Families of asylum seekers with women and children will be allowed to stay in Israel and will not be deported, says Shlomo Mor-Yosef, director general of the Interior Ministry’s Population and Immigration Authority. The planned deportation of African asylum seekers, announced by the government, will include only single men of working age, Mor-Yosef said in an interview with the Makor Rishon weekly.
Single men, he said, are the “classic population” of migrants who come to Israel to find work. The fact that they fled their countries “does not obligate us,” Mor-Yosef said, implying that Israel isn’t obligated to give them asylum as refugees.
However, as a signatory to an international convention, Israel is obligated to accord refugee status to those who demonstrate a well-founded fear of persecution in their home countries.
Most of the asylum seekers from East Africa crossed the border on foot, entering Israel from Egypt before the construction of a border fence which stopped the flow. There are currently about 35,000 Eritrean and Sudanese asylum seekers in Israel, and another 5,000 children of asylum seekers. Most of them have temporary residency permits, which they must renew every two months.
Mor-Yosef criticized the growing demonstrations against the plans to expel asylum seekers, saying that those protesting deportation of what he called “the infiltrators” do not know the facts. He accused the organizers of the protests of deliberately spreading misinformation and partial information and bristled at comparisons between the planned expulsion of asylum seekers to Africa and the situation of Jews during the Holocaust, calling the comparison “foolish and manipulative and designed to play upon the State of Israel’s exposed nerves.” The asylum seekers are not refugees and are also not being sent to their deaths,” he said.
When asked if some kind of political group was behind the protest, he said he did not know but did not exclude the possibility. The protests are not always spontaneous, Mor-Yosef said, but he said he did not know who was organizing them.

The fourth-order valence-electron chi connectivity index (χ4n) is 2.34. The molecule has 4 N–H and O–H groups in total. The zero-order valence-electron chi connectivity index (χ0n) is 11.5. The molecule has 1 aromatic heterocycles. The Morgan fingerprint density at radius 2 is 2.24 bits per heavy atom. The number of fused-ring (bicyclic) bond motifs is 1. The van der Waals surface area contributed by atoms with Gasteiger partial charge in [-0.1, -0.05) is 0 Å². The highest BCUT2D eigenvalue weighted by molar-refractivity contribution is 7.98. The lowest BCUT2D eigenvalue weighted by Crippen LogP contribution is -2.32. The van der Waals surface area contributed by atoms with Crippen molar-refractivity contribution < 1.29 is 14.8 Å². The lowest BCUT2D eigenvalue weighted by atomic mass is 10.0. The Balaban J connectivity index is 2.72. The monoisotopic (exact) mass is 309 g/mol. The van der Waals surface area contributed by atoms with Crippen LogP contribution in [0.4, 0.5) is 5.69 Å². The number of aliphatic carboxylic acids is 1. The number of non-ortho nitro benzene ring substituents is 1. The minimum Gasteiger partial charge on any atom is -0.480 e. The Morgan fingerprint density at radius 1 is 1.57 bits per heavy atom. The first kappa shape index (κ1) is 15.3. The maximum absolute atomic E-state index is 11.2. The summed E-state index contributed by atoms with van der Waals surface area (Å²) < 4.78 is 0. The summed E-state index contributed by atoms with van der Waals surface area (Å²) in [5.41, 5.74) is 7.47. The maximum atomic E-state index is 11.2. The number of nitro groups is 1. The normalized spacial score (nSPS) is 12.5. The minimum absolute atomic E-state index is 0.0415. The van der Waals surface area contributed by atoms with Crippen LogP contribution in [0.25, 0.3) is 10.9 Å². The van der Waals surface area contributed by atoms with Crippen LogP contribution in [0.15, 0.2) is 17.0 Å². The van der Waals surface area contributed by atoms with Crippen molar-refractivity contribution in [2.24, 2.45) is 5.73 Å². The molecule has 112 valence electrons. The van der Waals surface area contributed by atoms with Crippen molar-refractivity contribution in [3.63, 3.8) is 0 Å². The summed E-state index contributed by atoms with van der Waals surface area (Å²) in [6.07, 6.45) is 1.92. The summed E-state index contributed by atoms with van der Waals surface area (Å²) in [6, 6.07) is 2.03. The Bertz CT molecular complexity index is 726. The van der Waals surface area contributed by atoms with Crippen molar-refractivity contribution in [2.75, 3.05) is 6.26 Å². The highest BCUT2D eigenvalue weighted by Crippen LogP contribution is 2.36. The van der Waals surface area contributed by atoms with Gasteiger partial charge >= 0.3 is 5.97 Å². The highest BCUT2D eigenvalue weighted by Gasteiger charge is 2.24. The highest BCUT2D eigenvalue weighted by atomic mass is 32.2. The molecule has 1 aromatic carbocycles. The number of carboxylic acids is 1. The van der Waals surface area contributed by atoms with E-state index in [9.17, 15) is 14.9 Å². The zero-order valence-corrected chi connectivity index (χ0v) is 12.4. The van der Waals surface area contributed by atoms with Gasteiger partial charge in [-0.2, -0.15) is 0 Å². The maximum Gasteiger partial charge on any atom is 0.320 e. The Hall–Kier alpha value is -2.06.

From the moment that applicants make a request for asylum, the requests are given serious consideration, which can take a lot of time, Mor-Yosef said. “No one will expel them until the handling of their request is completed, meaning that the slow bureaucracy actually protects them.” Every request is individually examined, he said, and they are not considered as a group, citing for example 500 asylum seekers who received temporary resident status in Israel from among 3,000 arrivals from the Darfur region of Sudan, a region in which genocide is underway.
Last week, Olivier Nduhungirehe, the deputy foreign minister of Rwanda, which has been cited as a destination to which Israel would be deporting asylum seekers, said they should not come to his country against their will. He told Haaretz that Rwanda was only prepared to take those who came of their free will and would refuse to accept anyone sent by force.
He also denied that Rwanda has entered into an agreement with Israel to receive asylum seekers, although there have been contacts between the two countries in recent years. For his part, Mor-Yosef declined to comment specifically on the Rwandan deputy minister’s denial but said there was an agreement with Rwanda and Uganda.
Among the protests against plans to expel the asylum seekers was one involving 36 Holocaust survivors who sent a letter to Prime Minister Benjamin Netanyahu that stated that his government had made it a point of reminding the world about the lessons of the Holocaust and therefore they were asking him to put a halt to the planned deportations. A similar call was issued in a letter sent to Mor-Yosef by Israeli doctors and other medical professionals.
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